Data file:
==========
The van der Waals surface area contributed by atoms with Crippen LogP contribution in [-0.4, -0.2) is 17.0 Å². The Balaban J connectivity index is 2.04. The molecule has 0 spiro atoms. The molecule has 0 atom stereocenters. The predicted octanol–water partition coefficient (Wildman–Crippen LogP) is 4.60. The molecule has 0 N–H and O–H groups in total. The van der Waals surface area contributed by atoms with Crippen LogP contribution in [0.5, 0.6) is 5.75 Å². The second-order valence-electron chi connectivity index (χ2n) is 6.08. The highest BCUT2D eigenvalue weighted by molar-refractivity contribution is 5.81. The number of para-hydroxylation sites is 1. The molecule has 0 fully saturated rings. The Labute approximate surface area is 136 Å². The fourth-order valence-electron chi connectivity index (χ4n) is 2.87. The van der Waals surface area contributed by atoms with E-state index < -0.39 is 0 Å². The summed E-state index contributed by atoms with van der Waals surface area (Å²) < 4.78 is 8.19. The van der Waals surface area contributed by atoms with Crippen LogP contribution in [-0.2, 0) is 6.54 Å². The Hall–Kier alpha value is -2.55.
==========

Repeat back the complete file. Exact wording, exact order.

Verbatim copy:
The van der Waals surface area contributed by atoms with Crippen LogP contribution in [-0.4, -0.2) is 17.0 Å². The Balaban J connectivity index is 2.04. The molecule has 0 spiro atoms. The molecule has 0 atom stereocenters. The predicted octanol–water partition coefficient (Wildman–Crippen LogP) is 4.60. The molecule has 0 N–H and O–H groups in total. The van der Waals surface area contributed by atoms with Crippen LogP contribution in [0.5, 0.6) is 5.75 Å². The second-order valence-electron chi connectivity index (χ2n) is 6.08. The highest BCUT2D eigenvalue weighted by molar-refractivity contribution is 5.81. The number of para-hydroxylation sites is 1. The molecule has 0 fully saturated rings. The Labute approximate surface area is 136 Å². The fourth-order valence-electron chi connectivity index (χ4n) is 2.87. The van der Waals surface area contributed by atoms with E-state index < -0.39 is 0 Å². The summed E-state index contributed by atoms with van der Waals surface area (Å²) < 4.78 is 8.19. The van der Waals surface area contributed by atoms with Crippen LogP contribution in [-0.2, 0) is 6.54 Å². The Hall–Kier alpha value is -2.55.